Former Russian oligarch Mikhail Khodorkovsky, behind bars since 2003, will have to serve another six years after a trial widely seen as orchestrated by the Kremlin. Germany criticized the verdict as a setback for Russia.
Mikhail Khodorkovsky will remain in prison until 2017
A Moscow judged sentenced Russian oil tycoon Mikhail Khodorkovsky to six additional years in prison on Thursday, after convicting him on theft and money-laundering charges.
Judge Viktor Danilkin said Khodorkovsky would serve a total of 13.5 years in prison, with credit being given for the time he has served since his arrest in Octobers 2003.
The President of the European Union Parliament, Jerzy Buzek, said the ruling was an "emblematic symbol" of Russia's failure to modernize.
"I am very disappointed," the former Polish premier said. "The trials of Mikhail Khodorkovsky were the litmus test of how the rule of law and human rights are treated in today's Russia.
German Chancellor Angela Merkel said the ruling contradicted Russia's goal of moving toward a rule of law.
"The impression remains that political motives played a role in this trial. This goes against Russia's repeatedly expressed intention to strike a path towards the complete rule of law," she said.
A setback for Russia
German Foreign Minister Guido Westerwelle echoed those claims, saying the trial threw "a critical light" on the development of the rule of law in Russia and the attempts to modernize the country.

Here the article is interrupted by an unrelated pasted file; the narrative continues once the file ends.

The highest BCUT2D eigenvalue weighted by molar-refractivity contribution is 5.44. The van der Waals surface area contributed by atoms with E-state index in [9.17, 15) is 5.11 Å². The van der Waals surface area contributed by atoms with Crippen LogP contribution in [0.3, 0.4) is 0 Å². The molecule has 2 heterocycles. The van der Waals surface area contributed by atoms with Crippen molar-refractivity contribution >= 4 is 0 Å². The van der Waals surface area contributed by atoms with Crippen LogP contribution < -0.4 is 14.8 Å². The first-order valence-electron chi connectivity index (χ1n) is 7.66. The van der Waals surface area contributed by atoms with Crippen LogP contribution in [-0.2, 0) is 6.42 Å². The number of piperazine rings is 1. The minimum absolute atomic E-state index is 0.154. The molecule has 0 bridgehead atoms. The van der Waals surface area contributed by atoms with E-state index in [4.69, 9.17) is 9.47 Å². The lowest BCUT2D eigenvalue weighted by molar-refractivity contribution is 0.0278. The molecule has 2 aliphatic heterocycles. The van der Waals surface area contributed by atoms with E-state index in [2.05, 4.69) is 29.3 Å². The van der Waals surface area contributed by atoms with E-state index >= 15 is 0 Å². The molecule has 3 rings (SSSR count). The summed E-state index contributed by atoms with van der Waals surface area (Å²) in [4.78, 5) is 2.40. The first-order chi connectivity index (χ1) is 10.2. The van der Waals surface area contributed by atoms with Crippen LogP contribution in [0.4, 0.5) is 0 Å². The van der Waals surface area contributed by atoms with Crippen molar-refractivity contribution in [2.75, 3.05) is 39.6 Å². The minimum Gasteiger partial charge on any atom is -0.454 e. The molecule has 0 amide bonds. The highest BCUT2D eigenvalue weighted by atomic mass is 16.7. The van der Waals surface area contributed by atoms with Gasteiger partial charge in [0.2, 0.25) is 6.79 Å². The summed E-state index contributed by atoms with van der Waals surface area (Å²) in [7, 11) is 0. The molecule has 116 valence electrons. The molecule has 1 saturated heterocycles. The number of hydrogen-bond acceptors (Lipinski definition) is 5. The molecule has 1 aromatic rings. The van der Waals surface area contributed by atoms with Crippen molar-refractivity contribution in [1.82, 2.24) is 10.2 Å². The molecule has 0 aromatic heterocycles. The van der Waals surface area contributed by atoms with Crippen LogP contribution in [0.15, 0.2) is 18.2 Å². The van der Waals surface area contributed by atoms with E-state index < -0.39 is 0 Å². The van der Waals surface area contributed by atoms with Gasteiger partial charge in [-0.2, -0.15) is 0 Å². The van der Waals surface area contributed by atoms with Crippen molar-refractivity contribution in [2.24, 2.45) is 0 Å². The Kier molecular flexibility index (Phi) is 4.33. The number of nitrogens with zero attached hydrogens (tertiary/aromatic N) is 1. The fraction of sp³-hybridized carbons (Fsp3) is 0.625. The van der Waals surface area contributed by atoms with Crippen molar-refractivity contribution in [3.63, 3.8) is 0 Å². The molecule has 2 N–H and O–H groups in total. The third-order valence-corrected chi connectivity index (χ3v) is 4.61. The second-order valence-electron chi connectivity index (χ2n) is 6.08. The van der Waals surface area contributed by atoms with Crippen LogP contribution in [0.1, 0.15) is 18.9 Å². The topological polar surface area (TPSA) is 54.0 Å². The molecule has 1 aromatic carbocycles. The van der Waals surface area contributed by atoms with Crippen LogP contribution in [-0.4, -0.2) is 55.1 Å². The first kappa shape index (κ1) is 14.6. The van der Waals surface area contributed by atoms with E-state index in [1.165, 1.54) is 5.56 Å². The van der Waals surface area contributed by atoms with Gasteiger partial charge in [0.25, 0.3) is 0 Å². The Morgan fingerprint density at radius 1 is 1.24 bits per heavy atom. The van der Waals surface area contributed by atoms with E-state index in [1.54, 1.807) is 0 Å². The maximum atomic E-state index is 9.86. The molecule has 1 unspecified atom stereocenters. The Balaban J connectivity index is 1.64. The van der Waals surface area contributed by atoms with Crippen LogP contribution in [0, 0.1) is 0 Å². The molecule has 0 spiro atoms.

"It is in Russia's own interest to take seriously the international public concern over the result and the course of the trial," the minister said.
The US also criticized the verdict against Khodorkovsky, who had adamantly denied the charges against him.
"We remain concerned by the allegations of serious due process violations, and what appears to be an abusive use of the legal system for improper ends," State Department spokesman Mark Toner said.
The verdict is seen by many as a blow to Russian President Dimitri Medvedev, who has repeatedly emphasized that an independent judicial system is crucial to Russia's future.
No friend of Putin
Some say the verdict confirms that Putin is still calling the shots in Russia
Khodorkovsky fell out of favor with the Kremlin after challenging state control over oil exports and financing political opposition parties.
The former oil tycoon’s lawyer Yuri Shmidt said Russian Prime Minister Vladimir Putin was behind the heavy sentence.
"Putin signaled to the court who today is the boss and who today decides Khodorkovsky's fate and life," he said.
Putin had openly stated in a television appearance ahead of the sentencing that a "thief must be in prison," which many opponents saw as a directive to the court.
Khodorkovsky, once Russia's richest man and the head of the now defunct Yukos oil company, was arrested in 2003 and convicted two years later on charges of tax evasion.
Author: Sarah Harman (AFP, dpa, Reuters)
Editor: Andreas Illmer